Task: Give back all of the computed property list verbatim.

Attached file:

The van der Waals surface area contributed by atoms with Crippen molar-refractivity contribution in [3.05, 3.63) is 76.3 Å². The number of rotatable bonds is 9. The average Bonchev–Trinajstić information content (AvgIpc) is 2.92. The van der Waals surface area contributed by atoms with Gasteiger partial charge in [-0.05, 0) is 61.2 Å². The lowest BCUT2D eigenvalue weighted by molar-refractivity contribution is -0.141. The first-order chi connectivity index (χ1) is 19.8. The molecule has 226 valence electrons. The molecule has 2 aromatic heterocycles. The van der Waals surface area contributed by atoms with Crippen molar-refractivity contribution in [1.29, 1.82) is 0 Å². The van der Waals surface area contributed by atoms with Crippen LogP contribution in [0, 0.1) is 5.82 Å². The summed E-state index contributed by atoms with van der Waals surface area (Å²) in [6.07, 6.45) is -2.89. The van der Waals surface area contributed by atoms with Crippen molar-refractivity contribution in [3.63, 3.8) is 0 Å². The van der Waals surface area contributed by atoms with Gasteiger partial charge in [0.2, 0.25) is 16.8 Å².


The van der Waals surface area contributed by atoms with Crippen molar-refractivity contribution in [3.05, 3.63) is 76.3 Å². The number of rotatable bonds is 9. The average Bonchev–Trinajstić information content (AvgIpc) is 2.92. The van der Waals surface area contributed by atoms with Gasteiger partial charge in [-0.05, 0) is 61.2 Å². The lowest BCUT2D eigenvalue weighted by molar-refractivity contribution is -0.141. The first-order chi connectivity index (χ1) is 19.8. The molecule has 226 valence electrons. The molecule has 2 aromatic heterocycles. The van der Waals surface area contributed by atoms with Crippen molar-refractivity contribution in [1.29, 1.82) is 0 Å². The van der Waals surface area contributed by atoms with Crippen LogP contribution in [0, 0.1) is 5.82 Å². The summed E-state index contributed by atoms with van der Waals surface area (Å²) in [6.07, 6.45) is -2.89. The van der Waals surface area contributed by atoms with Crippen molar-refractivity contribution in [3.63, 3.8) is 0 Å². The van der Waals surface area contributed by atoms with Gasteiger partial charge in [0.2, 0.25) is 16.8 Å².